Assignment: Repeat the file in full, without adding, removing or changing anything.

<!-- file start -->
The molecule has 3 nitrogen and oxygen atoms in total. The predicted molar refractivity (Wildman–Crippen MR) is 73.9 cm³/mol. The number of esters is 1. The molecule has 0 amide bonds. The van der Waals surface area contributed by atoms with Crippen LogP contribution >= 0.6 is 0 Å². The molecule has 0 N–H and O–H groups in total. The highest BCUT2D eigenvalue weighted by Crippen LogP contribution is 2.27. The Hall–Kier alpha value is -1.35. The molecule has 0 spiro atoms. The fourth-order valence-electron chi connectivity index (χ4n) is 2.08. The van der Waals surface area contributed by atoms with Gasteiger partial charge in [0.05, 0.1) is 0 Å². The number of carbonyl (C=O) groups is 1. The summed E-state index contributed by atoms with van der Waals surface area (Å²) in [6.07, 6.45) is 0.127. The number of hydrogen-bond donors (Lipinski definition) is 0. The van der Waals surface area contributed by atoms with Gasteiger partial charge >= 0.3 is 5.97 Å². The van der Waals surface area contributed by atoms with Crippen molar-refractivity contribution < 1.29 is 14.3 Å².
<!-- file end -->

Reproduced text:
The molecule has 3 nitrogen and oxygen atoms in total. The predicted molar refractivity (Wildman–Crippen MR) is 73.9 cm³/mol. The number of esters is 1. The molecule has 0 amide bonds. The van der Waals surface area contributed by atoms with Crippen LogP contribution >= 0.6 is 0 Å². The molecule has 0 N–H and O–H groups in total. The highest BCUT2D eigenvalue weighted by Crippen LogP contribution is 2.27. The Hall–Kier alpha value is -1.35. The molecule has 0 spiro atoms. The fourth-order valence-electron chi connectivity index (χ4n) is 2.08. The van der Waals surface area contributed by atoms with Gasteiger partial charge in [0.05, 0.1) is 0 Å². The number of carbonyl (C=O) groups is 1. The summed E-state index contributed by atoms with van der Waals surface area (Å²) in [6.07, 6.45) is 0.127. The number of hydrogen-bond donors (Lipinski definition) is 0. The van der Waals surface area contributed by atoms with Gasteiger partial charge >= 0.3 is 5.97 Å². The van der Waals surface area contributed by atoms with Crippen molar-refractivity contribution < 1.29 is 14.3 Å².